Review: Logan


Set in a dusty, sandy Mexican border area in 2029, mutant Logan/Wolverine (Hugh Jackman) is no longer as invulnerable as he used to be. In a world where few mutants currently exist, Logan works as a limo driver whilst also looking after the now frail and feeble-minded Charles Xavier/Professor X (Patrick Stewart), who is into his 90s and whose psychic abilities are made erratic and dangerous due to increased dementia. Logan is aided somewhat by albino-looking mutant Caliban (Stephen Merchant). Logan is approached to escort a former nurse and an 11 year-old girl (Dafne Keen) to safety, as they’re being hunted by some nasties. The girl, however is no mere girl. She’s a mutant genetically engineered from Logan’s own DNA. Basically, she’s his daughter, and Professor X in a lucid moment guilt trips him into protecting her. The villains are a scientist played by Richard E. Grant, and his henchman played by Boyd Holbrook. Eriq La Salle plays an innocent homesteader caught up in the mayhem.



For those who aren’t already aware, I’m not a fan of the “X-Men” film franchise. In fact, my two favourites in the series are the reviled “The Last Stand” and the rebooted “X-Men: First Class”. Neither of the previous “Wolverine” spin-offs did much for me, either. So the further this 2017 James Mangold (“Walk the Line”, “Identity”, “The Wolverine”) flick could get away from playing like an “X-Men” flick, the better it was going to work for me. Playing rather like a graphic novel or fan-made film that repurposes familiar characters onto a cinephile template of hardened, violent anti-hero references. It’s “Wolverine” meets “Mad Max” with a touch of “Gran Torino” (And a couple of strong connections to the slightly overrated western “Shane”). You’ve definitely never seen an “X-Men” movie this lean, mean, violent, or…realistic. It’s not as grim or dour as say “Death Wish”, as Mangold and his co-writers Scott Frank (“Get Shorty”, “Minority Report”) and Michael Green (the unfairly maligned “Green Lantern”) still want the audience to enjoy themselves. But this ain’t no PG-13, bloodless affair nor is it overstuffed with characters like any of the previous films in the unwieldy franchise.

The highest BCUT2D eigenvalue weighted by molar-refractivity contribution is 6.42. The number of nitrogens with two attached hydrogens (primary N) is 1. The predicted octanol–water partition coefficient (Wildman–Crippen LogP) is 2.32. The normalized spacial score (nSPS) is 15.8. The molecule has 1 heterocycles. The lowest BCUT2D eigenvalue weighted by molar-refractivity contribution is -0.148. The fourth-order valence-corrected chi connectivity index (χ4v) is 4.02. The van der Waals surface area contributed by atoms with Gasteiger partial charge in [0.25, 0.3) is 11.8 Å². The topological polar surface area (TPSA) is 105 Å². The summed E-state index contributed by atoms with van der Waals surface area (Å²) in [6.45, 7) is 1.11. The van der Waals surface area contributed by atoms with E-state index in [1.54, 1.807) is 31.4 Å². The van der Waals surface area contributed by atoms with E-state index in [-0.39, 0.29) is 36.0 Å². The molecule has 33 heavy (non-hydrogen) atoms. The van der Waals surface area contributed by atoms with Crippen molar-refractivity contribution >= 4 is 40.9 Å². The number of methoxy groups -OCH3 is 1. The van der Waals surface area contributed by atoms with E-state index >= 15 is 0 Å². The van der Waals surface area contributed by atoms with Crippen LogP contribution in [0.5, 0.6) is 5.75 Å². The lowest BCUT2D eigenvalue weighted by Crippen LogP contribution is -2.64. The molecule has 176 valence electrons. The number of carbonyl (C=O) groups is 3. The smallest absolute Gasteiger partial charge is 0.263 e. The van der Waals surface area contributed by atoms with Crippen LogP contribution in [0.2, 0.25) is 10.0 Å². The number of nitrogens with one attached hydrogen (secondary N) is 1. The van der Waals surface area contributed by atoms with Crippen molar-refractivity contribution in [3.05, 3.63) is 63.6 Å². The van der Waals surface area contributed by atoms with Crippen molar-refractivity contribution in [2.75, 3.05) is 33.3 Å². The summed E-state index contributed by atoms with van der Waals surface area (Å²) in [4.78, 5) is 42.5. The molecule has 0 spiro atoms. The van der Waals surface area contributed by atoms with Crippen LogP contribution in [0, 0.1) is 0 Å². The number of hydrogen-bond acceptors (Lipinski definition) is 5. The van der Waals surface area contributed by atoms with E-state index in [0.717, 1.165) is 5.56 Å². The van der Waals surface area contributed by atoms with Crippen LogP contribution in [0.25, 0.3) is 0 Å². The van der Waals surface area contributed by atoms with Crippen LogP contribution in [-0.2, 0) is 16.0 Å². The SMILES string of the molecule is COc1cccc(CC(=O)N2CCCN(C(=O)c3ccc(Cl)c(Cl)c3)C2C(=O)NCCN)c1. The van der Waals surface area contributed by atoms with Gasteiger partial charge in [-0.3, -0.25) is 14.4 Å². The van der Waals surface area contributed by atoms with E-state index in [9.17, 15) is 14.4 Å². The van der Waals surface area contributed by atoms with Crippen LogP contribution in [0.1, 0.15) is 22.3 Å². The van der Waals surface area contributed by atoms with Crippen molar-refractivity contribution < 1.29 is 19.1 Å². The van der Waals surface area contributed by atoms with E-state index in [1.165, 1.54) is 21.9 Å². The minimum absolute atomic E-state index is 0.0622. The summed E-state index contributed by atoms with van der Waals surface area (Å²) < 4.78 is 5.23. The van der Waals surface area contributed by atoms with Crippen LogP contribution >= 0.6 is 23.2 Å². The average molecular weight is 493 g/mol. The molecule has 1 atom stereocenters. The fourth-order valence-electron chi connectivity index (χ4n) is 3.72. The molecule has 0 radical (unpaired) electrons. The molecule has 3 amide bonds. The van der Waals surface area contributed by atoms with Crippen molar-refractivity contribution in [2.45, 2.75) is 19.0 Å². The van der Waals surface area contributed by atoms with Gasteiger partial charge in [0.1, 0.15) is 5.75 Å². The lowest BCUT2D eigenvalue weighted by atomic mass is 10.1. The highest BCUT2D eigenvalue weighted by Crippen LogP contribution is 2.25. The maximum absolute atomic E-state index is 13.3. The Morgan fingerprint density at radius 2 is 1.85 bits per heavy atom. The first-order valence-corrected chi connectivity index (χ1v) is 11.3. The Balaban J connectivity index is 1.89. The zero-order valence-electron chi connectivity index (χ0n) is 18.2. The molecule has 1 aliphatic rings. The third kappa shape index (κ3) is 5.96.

I was worried Mangold wouldn’t get the balance right and it’d either be just another “X-Men” snoozer or he’d go too far in the other direction and I’d find it off-putting. He gets it right, and if you have a connection to these characters you’ll like this film even more than I did. That’s probably the only reason I didn’t love this film…I have no love for these characters. However, I’m not going to deny the pleasures of Hugh Jackman’s Wolverine (AKA Logan, and indeed calling the film “Logan” instead of Wolverine was the right move) slicing the fuck out of some gangbangers. Wolverine is, however, somewhat vulnerable this time out. His self-healing ability isn’t as effective as in previous films. Jackman probably had the time of his life making this film, though given the nature of the character he can’t let any of that joy appear on his face. The interesting thing about Jackman’s grizzled performance here is that even though this doesn’t play much like an “X-Men” film at all, it still feels like a logical transition for the character to have made over the years. So if you do think of it as an “X-Men” film, it makes sense. You don’t have to look at it that way, though. Enough effort is made to make this clearly into its own standalone thing, which also helps me since I don’t always enjoy the comic book films that try for ‘realism’ and ‘grit’, but since this is divorced somewhat from the typical comic book film, I was able to just go with it. I also don’t quite think it’s a ‘real world’ comic book film anyway, just that they’ve taken comic book characters out of their world and placed them into a different, grittier cinematic landscape. The fact that’s it’s probably going to be a singular spin-off helps.